It's happening everywhere isn't it? Employees are asked to 'buy' vacation days... just another way to cut wages.

So have you got any figure in mind? :)

Come to think of it... would you prefer to take a lump sum now or carry on to work on a reduced sum only to be asked to leave with an even smaller payout a couple of months later?

I think that's what on the people's mind when they choose to take up the package.

Talking about social welfare, the 70% of last earned income sounds pretty generous to me though...

Digital Polaroids said...

That is IMPOSSIBLE in Argentina...

::karinuslai:: said...

well quite a lot of people take the year out without any money at all to begin with - many trainee lawyers (and having been a law student in the uk i know many of them) actually take gap years to begin with. admittedly if you're being asked to take a second year it's quite painful but if you're intending to take a gap anyway the 10k would be a windfall, since your original plan probably involved visiting a country for several months and working there part time or something anyway.

i'd do it. with great pleasure.

drcrab said...

figure ah - I think it'll have to be what I already earn minus tax at a minimum (or hey, if they'll give me my gross pay and not tax me on it, that's even better!).

Coz otherwise, I won't be able to meet the mortgage payments, food, bills, childcare (which I think I'll still stick baby into whilst I look for another job, and besides, I think he benefits immensely from nursery - he learns alot there).

How about you?

drcrab said...

oh - another thing, wanted to add that I don't know about now, but I do know that in previous recession, architect students who have to do training before they qualify as architects were also doing 'free work', as practices couldn't afford to pay them, but the students couldn't afford not to have 'practical experience' (since that's part of the course).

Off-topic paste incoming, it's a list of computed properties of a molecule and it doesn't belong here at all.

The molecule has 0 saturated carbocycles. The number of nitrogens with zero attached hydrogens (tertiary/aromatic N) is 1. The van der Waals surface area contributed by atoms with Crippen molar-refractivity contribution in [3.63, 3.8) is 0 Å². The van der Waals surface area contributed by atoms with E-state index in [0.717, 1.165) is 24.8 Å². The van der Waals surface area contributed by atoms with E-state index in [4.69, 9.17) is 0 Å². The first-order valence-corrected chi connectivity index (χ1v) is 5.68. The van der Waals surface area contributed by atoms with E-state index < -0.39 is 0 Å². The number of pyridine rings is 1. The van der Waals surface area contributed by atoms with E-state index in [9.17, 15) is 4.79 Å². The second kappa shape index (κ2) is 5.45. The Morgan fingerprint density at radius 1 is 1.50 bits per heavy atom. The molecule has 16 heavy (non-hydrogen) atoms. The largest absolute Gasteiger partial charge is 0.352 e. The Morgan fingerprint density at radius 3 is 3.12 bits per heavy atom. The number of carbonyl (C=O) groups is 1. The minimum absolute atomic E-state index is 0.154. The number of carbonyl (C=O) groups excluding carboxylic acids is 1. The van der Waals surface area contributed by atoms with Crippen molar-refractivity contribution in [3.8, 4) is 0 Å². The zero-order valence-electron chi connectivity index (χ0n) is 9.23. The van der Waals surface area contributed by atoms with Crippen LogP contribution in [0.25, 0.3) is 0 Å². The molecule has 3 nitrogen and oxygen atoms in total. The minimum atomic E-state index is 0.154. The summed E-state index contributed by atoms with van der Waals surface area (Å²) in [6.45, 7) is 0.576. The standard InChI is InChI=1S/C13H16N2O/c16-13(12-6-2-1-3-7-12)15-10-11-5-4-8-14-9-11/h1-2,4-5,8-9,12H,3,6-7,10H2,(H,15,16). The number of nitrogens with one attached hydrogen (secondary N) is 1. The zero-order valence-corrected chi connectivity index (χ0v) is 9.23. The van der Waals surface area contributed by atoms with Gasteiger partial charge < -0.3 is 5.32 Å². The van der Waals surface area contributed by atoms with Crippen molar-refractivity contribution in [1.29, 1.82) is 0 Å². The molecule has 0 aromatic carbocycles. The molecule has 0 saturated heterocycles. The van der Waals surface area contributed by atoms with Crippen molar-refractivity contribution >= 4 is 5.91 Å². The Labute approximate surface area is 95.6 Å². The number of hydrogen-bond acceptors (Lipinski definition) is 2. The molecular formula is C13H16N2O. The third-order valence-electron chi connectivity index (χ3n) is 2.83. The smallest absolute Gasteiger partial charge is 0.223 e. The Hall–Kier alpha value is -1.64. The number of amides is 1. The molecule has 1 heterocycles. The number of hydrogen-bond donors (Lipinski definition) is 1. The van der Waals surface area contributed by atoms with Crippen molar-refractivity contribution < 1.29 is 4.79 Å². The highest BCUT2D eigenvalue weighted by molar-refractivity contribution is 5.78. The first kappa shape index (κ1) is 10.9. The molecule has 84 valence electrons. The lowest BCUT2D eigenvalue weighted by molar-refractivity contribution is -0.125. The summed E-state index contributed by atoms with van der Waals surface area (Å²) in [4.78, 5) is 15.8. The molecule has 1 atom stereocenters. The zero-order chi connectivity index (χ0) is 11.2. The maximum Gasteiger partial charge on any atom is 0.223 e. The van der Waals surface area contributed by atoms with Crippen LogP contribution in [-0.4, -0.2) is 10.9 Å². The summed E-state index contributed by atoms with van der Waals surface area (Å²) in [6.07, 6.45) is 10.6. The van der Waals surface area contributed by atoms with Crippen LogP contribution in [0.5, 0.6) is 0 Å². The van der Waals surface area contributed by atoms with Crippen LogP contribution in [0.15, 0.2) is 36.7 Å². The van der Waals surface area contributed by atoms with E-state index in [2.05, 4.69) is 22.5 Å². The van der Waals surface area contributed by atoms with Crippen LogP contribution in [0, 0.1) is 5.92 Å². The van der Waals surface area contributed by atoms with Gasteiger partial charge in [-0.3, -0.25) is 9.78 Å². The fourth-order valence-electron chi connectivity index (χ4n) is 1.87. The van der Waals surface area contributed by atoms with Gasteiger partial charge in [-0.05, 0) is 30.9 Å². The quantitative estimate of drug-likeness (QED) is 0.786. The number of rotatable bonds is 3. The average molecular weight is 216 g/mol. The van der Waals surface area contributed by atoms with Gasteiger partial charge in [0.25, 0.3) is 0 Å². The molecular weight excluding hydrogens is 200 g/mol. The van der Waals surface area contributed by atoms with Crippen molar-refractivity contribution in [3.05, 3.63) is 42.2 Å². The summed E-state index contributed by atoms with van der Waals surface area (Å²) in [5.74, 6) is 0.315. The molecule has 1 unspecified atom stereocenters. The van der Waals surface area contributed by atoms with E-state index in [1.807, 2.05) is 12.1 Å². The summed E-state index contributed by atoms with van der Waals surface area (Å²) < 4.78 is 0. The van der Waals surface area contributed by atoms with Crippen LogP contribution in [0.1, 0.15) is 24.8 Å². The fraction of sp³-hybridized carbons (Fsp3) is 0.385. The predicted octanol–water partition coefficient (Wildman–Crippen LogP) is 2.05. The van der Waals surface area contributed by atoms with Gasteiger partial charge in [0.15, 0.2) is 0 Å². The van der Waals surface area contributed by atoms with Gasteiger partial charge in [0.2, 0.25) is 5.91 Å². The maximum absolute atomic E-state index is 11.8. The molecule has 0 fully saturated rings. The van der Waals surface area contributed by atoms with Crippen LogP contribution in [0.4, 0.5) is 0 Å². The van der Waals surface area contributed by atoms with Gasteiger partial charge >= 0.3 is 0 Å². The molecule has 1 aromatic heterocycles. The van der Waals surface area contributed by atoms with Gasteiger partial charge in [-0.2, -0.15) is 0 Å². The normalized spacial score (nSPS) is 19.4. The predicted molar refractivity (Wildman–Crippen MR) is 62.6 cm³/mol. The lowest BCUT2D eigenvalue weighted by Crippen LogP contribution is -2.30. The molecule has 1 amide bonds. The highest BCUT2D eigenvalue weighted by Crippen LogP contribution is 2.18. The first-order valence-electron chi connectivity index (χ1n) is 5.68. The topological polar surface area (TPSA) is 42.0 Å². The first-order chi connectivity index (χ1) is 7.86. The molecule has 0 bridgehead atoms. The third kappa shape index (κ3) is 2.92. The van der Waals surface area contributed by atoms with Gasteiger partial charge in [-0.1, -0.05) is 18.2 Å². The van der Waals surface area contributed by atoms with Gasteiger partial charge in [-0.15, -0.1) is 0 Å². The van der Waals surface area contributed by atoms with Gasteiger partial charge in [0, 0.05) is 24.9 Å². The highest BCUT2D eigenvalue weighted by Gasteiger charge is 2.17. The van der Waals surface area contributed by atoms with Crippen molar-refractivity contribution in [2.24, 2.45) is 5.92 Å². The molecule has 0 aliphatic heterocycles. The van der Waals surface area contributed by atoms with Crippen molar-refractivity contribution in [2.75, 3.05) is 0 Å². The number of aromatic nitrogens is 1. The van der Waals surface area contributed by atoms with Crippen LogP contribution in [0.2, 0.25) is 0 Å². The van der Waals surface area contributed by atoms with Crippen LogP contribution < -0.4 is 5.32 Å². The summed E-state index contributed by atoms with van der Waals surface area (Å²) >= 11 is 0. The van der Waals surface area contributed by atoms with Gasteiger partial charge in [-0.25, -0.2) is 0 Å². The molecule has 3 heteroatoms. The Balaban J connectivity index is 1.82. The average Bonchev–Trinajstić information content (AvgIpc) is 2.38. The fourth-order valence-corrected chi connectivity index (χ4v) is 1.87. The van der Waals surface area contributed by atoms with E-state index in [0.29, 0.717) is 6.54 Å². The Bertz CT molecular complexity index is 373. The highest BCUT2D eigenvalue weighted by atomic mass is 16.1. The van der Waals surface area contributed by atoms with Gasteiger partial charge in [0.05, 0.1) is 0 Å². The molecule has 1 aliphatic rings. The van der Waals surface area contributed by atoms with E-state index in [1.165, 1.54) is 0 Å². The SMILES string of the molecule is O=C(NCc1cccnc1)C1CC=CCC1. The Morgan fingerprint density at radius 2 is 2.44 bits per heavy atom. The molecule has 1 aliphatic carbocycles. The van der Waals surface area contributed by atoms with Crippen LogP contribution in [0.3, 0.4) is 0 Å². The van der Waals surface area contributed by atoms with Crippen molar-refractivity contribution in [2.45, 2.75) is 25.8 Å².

And rumours have it that there was one practice in London that was so popular then that there were students paying the practice to have their internship there!

C K said...

@Digital Polariods,
I don't think that would be possible in Singapore as well. You would be told politely shown the door.

Apparently a number of UK law firms have started reducing headcount. Hope that your friends are still hanging on.

Assuming with 10k, I would assume that you'll head back home for the time being, yah?

Hey, that's not exactly taking a paycut, it that? lol.

I heard that the childcare over here in the UK has much more activities as compared to back home. A Singaporean friend of mine has her kids in the nursury told me the same as well.

Not surprised that many actually work for free just to get something on the resume. That's provided the employers are actually decent enough to teach the interns something.

For me... hmm, I don't really need much. Say 20k before taxes? I'll rent a small place with a small patch of land in the countryside and grow my own food. :p

Little Miss Random said...

As a fellow Singaporean in London who was recently made redundant, I'd say, if my company had made me that offer, and I had a guaranteed position in one year's time, I would have taken it, although £10k isn't enough to live on for a year if you don't have any savings and, presumably, still have student debts to pay off. The only reason I would have taken it would be the guarantee of employment in 12 months time.

And I am totally in agreement with Dutchie's point. I'm rather tired of people telling me I should take the opportunity to just pack it all in and go backpacking around the world at this point. The economy's incredibly uncertain. If I did something as reckless as embarking on a heapload of travelling (something I've always wanted to do) and came back, close to broke and still no job in sight, I'd only have myself to blame for being in that predicament. Now if I knew I'd get a job at the end of my travels, it'd be a different matter entirely.

But then again, I am a workaholic, and have been for more than five years now, so although it's good to be getting a bit of a break now, it sometimes feels like I've forgotten how to relax!

C K said...

@Miss Random,
Sorry to hear that.

But I would think that there's nothing guaranteed these days. I mean, the company (unless it's one of those 'too big to fail' type) might not even exist a year later, who knows? So it might be better to take the redundency package and walk away. At least you'll have some dough in your pocket.

The funny thing about travelling round the world is that you would never want to travel when times are bad (like now) for the fear of lack of resources. Then again, when times are good and you're really busy, taking extended period off for travelling isn't possible as well, which is an irony. I guess some of us are just hotwired not to take it easy.

Well, let us know about your travels if you do decide to embark on one. And it's definitely great to have you stop by. :)